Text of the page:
Even while dying on Calvary's cross, Jesus took time to reach out in love and concern to a prisoner.   As a result, that convicted criminal experienced God's love, grace, and forgiveness. During the time between His death and resurrection, we are told that Jesus " . . . went and preached to the spirits in prison" (1 Peter 3:19).
Unfortunately, despite the clear Biblical injunction and Christ's example to minister to prisoners, many believers prefer to pass by on the other side of the street, as did the religious leaders in the parable of the Good Samaritan (see Luke 10:29-37).
 The spiritual goals of jail and prison ministry may include one, some, or all of the following:
·  To share the unconditional love of God.
·  To present the Gospel of Jesus Christ in such a way that inmates will embrace it and receive Christ as Savior.
·  To disciple new believers in the Word and teach them how to study the Bible.
·  To demonstrate the power of prayer and teach them to pray.
·  To lead inmates to experience the life-changing power of God that will free them from guilt, shame, negative emotions, and addictions by helping them to understand and embrace their identity as Sons and Heirs of God.
·  To minister to inmates' families.

The social goals of jail and prison ministry are:
·   To help the inmate function more positively within the prison environment.
·   To provide a link between the community and persons confined in correctional institutions
·   To prepare residents for re-entry into society (physically, mentally, morally and spiritually).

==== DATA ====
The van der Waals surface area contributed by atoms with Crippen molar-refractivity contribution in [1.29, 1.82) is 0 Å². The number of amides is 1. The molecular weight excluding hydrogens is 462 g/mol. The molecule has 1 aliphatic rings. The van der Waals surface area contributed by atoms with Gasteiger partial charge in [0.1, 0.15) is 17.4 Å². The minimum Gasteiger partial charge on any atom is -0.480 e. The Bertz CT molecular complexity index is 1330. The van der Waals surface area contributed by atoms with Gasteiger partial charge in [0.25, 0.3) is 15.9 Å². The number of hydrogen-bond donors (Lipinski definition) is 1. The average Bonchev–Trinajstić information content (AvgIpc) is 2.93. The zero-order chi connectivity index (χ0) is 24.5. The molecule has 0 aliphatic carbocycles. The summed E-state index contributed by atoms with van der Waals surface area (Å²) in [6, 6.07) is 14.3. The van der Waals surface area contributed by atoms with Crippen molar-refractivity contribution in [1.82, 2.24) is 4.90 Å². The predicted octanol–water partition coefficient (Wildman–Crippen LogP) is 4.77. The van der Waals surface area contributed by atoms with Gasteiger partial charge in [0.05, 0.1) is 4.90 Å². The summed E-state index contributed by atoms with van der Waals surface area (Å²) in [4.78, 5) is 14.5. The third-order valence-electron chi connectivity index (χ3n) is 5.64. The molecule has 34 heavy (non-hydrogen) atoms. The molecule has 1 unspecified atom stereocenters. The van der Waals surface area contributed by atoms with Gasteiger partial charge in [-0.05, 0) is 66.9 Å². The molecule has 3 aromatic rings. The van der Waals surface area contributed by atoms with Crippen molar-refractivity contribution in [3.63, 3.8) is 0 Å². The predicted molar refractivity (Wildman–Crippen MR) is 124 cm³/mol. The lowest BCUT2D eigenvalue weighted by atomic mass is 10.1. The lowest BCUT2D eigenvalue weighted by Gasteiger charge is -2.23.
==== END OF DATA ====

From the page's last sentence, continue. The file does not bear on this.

·   To assist inmates families in practical ways.
·   To provide post-prison assistance in practical ways.

There are many ways to be involved:
·  Provide prayer support for prison ministries.
·  Visit an inmate.
·  Write to a prisoner.
·  Assist families of inmates.
·  Help inmates transition back to society after their release.
·  Conduct worship services, Bible studies, or group meetings inside prisons.
·  Write, publish, and distribute Biblically based training material specifically designed for prison inmates.
·  Provide Bibles and Christian literature for inmates.
·  Provide financial support to a prison ministry.

Begin now to pray for God to reveal the specific way that you are to be involved!

Friday, July 12, 2013


When you have an identity as a son of God your whole outlook regarding your relationship to God changes.  When you have the mentality of a slave, you always think in terms of what you owe and what you must pay.  What is it that God wants from you, and whether or not you are delivering on what He wants because the outcome of that inquiry has to do with whether or not you feel that you will get the things you need.  On the other hand when you think of your relationship as your Father—that is that God is your Father and you are a son—then you begin to understand and to experience the reality that you are here for purposes known in the mind of God before you were born and that the relationship that you have with God as your Father is not an adversarial relationship.